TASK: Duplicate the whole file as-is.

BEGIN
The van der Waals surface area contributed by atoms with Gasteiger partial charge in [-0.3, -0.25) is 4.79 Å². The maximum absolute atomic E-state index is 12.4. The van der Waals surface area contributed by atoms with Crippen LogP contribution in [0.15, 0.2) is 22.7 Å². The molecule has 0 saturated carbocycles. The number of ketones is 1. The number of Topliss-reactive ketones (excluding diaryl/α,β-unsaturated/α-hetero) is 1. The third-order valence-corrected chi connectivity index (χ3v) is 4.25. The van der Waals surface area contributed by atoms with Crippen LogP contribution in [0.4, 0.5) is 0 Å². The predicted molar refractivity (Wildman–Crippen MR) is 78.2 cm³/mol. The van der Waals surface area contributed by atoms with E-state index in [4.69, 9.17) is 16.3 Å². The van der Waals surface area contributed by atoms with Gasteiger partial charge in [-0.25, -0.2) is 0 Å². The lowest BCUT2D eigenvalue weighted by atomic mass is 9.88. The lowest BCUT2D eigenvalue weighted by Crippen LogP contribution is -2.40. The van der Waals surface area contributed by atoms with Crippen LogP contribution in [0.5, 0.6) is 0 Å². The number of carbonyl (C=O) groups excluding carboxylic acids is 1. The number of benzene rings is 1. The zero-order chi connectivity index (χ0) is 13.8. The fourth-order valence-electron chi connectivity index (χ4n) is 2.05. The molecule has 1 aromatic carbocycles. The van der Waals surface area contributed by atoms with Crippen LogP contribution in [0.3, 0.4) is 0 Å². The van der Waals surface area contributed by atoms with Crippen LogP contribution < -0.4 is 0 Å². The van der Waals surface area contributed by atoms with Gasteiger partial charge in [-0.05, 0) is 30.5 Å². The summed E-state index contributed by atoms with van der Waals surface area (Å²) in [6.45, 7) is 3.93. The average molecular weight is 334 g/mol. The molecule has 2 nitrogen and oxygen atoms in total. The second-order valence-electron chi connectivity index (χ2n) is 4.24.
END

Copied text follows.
The van der Waals surface area contributed by atoms with Gasteiger partial charge in [-0.3, -0.25) is 4.79 Å². The maximum absolute atomic E-state index is 12.4. The van der Waals surface area contributed by atoms with Crippen LogP contribution in [0.15, 0.2) is 22.7 Å². The molecule has 0 saturated carbocycles. The number of ketones is 1. The number of Topliss-reactive ketones (excluding diaryl/α,β-unsaturated/α-hetero) is 1. The third-order valence-corrected chi connectivity index (χ3v) is 4.25. The van der Waals surface area contributed by atoms with Crippen LogP contribution in [0.4, 0.5) is 0 Å². The predicted molar refractivity (Wildman–Crippen MR) is 78.2 cm³/mol. The van der Waals surface area contributed by atoms with E-state index in [4.69, 9.17) is 16.3 Å². The van der Waals surface area contributed by atoms with Gasteiger partial charge in [-0.25, -0.2) is 0 Å². The lowest BCUT2D eigenvalue weighted by atomic mass is 9.88. The lowest BCUT2D eigenvalue weighted by Crippen LogP contribution is -2.40. The van der Waals surface area contributed by atoms with Crippen LogP contribution in [0.5, 0.6) is 0 Å². The number of carbonyl (C=O) groups excluding carboxylic acids is 1. The number of benzene rings is 1. The zero-order chi connectivity index (χ0) is 13.8. The fourth-order valence-electron chi connectivity index (χ4n) is 2.05. The molecule has 1 aromatic carbocycles. The van der Waals surface area contributed by atoms with Crippen LogP contribution in [0.3, 0.4) is 0 Å². The van der Waals surface area contributed by atoms with Crippen LogP contribution < -0.4 is 0 Å². The van der Waals surface area contributed by atoms with Gasteiger partial charge in [-0.05, 0) is 30.5 Å². The summed E-state index contributed by atoms with van der Waals surface area (Å²) in [6.45, 7) is 3.93. The average molecular weight is 334 g/mol. The molecule has 2 nitrogen and oxygen atoms in total. The second-order valence-electron chi connectivity index (χ2n) is 4.24.